As part of an ongoing series, as we kick off 2018, the Connected Aviation Today team has been reaching out to our editorial contributors and industry experts to get their take on the big trends that impacted 2017 and predictions of what the New Year holds for the commercial airline industry.  This week, we are featuring an interview we conducted with Frederik van Essen, Senior Vice President, Aviation Strategy and Business Development at Inmarsat. Here is what he had to say:

Connected Aviation Today (CAT): Tell us about why the connected aircraft and travel experience is so important to the future of the aviation industry, specifically as it relates to commercial aviation.

Connected Aviation

Frederik van Essen, Senior Vice President, Aviation Strategy and Business Development at Inmarsat

Frederik van Essen (FVE): As noted in the recent ‘Sky High Economics’ report that we conducted with the London School of Economics, in-flight broadband has the potential to create a US $130 billion global market within the next 20 years, resulting in $30 billion of additional revenue for airlines by 2035.

This significant opportunity is being fueled by cutting-edge developments in in-flight connectivity, which enables unprecedented new capabilities that simply were not possible before. Airlines are benefiting from the advent of ‘smart planes’ on both the cockpit and cabin side, similar to how the mobile phone industry was revolutionized by the introduction of smart phones.

CAT: Looking back at 2017, have there been any significant developments last year that has helped push the industry forward?

FVE: The lack of connectivity on-board aircraft has been a source of passenger frustration for too long. While they have been able to bring their personal devices onto a flight, most of the features need connectivity in order to function. For the first time this year, airlines were finally able to fulfil that demand for reliable, consistent and high-speed inflight Wi-Fi, with Lufthansa Group and Air Astana being the first to enter commercial service with our next generation GX Aviation service.

We’ve taken broadband mobile internet and placed it in the sky. There is now a single cellular network that spans the globe, with seamless handovers. This is a technology breakthrough. Our order book for GX Aviation has continued to grow at a fast pace as more and more airlines come on-board, including Qatar Airways, Singapore Airlines, Air New Zealand, AirAsia Group, Avianca and Norwegian.

Another interesting development, which was prevalent at Aircraft Interiors Expo (AIX) in 2017, is that aircraft manufacturers are also making their systems smart. On the back of truly useful in-flight internet, concepts such as connected breaks, connected radars, connected galleys, seats and auxiliary power units (APUs) have started to gain significant traction in 2017 and I think that will definitely continue going in 2018.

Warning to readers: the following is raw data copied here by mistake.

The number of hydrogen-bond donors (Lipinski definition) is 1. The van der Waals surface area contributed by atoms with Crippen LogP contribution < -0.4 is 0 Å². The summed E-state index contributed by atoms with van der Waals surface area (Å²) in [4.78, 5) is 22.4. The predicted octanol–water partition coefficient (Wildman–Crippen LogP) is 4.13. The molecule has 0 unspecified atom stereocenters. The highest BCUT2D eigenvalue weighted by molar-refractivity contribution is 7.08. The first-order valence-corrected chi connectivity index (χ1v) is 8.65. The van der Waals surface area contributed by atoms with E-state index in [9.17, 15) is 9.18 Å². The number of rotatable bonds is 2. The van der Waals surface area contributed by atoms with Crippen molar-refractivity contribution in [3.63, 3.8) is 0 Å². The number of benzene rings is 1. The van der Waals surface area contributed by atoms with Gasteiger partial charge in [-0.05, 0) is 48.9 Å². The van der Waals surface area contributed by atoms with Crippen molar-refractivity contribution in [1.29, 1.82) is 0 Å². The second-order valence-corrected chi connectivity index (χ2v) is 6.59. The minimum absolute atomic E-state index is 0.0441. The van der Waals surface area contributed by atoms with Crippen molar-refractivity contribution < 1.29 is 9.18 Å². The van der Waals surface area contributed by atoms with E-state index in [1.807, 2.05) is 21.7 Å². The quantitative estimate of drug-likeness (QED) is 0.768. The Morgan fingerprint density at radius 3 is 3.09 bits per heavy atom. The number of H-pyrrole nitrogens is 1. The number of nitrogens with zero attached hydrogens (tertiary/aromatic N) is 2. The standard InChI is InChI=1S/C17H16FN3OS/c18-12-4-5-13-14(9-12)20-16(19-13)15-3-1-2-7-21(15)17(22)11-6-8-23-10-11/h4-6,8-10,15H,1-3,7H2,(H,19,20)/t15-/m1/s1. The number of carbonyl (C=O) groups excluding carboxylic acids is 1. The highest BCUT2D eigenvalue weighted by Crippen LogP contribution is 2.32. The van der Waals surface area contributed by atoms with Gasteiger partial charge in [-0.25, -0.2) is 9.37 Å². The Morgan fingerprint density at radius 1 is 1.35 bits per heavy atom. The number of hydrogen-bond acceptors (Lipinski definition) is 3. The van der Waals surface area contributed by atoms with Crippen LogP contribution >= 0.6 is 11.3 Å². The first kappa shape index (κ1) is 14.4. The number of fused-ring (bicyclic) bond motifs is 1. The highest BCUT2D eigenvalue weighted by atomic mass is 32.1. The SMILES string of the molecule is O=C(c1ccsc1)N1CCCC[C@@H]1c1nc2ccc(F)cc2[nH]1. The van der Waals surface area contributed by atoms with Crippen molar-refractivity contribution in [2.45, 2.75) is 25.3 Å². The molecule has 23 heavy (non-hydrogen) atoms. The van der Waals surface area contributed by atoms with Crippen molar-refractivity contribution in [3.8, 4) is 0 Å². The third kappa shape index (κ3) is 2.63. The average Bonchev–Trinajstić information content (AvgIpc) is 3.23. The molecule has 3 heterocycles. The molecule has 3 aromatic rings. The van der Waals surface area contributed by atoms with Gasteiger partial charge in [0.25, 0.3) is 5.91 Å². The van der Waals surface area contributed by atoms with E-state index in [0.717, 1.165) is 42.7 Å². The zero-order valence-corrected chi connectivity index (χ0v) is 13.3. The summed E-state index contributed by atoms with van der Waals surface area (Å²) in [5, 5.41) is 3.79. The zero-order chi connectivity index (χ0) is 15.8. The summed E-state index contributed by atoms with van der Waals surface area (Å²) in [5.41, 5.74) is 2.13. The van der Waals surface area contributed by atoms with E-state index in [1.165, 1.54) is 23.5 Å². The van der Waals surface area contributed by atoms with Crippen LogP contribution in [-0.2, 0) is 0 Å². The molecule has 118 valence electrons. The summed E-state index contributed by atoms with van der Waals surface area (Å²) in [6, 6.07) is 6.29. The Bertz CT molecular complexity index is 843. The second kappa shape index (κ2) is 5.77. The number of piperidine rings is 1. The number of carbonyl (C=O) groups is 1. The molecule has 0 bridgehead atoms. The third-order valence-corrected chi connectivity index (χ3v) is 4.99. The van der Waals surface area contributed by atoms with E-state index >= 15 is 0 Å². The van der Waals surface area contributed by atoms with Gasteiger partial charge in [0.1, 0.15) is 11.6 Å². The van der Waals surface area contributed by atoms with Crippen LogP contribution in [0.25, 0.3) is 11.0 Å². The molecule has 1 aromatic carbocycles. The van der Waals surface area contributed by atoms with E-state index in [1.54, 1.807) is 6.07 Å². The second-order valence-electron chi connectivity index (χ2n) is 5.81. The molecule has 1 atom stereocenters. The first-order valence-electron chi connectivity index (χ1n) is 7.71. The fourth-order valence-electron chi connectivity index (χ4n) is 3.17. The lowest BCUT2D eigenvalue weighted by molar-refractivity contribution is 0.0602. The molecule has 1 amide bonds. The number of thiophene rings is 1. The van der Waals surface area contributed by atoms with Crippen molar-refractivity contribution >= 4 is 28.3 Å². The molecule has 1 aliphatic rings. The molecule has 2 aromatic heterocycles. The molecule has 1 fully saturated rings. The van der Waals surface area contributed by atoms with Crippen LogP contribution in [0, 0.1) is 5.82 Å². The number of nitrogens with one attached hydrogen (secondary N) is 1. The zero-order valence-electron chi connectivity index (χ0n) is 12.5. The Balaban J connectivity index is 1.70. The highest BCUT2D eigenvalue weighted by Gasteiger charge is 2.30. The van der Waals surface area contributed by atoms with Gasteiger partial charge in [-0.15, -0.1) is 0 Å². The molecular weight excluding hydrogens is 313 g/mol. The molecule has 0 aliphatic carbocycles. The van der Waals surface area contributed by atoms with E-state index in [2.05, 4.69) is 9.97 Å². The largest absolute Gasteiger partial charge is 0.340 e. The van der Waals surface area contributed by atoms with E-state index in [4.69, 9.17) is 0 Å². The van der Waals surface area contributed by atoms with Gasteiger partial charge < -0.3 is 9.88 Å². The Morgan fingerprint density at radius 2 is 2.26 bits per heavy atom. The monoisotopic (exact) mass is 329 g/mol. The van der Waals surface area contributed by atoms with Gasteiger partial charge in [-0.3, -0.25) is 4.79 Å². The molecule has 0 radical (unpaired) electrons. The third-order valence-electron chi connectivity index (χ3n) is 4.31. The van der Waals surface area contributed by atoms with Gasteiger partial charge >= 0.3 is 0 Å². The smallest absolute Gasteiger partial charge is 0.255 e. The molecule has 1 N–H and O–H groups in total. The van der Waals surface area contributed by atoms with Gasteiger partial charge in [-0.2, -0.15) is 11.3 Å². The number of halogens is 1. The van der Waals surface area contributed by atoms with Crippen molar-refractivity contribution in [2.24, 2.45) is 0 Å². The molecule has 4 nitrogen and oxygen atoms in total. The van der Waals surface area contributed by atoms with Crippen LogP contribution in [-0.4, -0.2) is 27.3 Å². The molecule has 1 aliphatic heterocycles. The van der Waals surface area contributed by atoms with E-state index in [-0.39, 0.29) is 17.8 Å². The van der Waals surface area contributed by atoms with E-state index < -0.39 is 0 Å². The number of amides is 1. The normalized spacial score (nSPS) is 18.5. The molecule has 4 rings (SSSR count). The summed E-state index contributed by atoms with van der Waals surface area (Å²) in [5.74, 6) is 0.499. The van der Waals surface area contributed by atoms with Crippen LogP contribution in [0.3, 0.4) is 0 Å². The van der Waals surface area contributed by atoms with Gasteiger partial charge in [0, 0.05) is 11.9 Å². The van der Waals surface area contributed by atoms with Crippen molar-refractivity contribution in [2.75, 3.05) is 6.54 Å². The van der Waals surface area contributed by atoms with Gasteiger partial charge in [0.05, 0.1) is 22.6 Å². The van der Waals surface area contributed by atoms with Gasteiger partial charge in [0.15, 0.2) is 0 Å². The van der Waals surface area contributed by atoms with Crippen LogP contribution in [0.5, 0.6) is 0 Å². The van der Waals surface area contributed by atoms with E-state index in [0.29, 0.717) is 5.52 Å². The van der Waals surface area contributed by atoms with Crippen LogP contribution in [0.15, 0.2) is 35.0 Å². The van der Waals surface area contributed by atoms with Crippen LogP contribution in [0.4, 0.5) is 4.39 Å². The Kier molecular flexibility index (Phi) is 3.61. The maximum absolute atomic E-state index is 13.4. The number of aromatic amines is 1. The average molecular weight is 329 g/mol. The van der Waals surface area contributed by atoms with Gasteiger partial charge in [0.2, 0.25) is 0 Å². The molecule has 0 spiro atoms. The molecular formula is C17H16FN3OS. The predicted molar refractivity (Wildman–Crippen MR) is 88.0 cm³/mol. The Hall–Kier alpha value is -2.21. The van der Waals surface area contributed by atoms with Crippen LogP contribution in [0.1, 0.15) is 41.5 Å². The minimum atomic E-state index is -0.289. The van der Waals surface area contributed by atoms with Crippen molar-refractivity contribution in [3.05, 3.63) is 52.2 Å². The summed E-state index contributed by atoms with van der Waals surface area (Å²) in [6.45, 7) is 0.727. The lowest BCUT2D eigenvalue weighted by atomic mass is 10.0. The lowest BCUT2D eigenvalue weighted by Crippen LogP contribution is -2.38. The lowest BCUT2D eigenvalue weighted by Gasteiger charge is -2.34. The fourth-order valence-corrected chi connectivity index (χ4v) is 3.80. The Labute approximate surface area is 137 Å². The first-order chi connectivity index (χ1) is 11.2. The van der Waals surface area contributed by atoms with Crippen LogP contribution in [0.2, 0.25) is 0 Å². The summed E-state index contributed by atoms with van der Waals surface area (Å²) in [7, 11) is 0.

CAT: Now that we are in the New Year, what predictions do you have about technology innovations or advances in 2018?

FVE: There will be wider adoption of next generation connectivity solutions. We are currently at a stage where aircraft are being retrofitted with new connectivity equipment, but looking ahead, we will see new aircraft coming off the production line with the equipment line-fit.

I also believe we will see further advances in the capacity, speed, and capabilities.

And finally, we will see a growing ecosystem of apps being developed for the connected aircraft, which will fundamentally move connectivity from having a singular-purpose to a multi-purpose. Again, this is similar to how phones were initially designed for making calls but have significantly evolved since then. Apps are the key to unlocking value from the new connectivity.

CAT: How would you sum up your predictions for 2018?

FVE: It will be the year when new aircraft orders with connectivity included will increasingly become the norm. Today, connectivity has mainly been announced on a retrofit basis, but in the future I think we will see more as a line-fit option than without. We have already started to see that transition for the first time in 2017. OEM’s are already starting to incorporate connectivity like car manufacturers on the ground. I think it will rapidly become standard now.

 

What predictions do you have for the market? Reach out to the editorial team at editors at connectedaviationtoday.com to share your thoughts or submit your predictions.

Shany Seawright

About Shany Seawright

A senior executive at Strategic Communications Group and Managing Editor of Connected Aviation Today, as well as other publications, Seawright oversees the editorial direction of the publication and managed the editorial staff.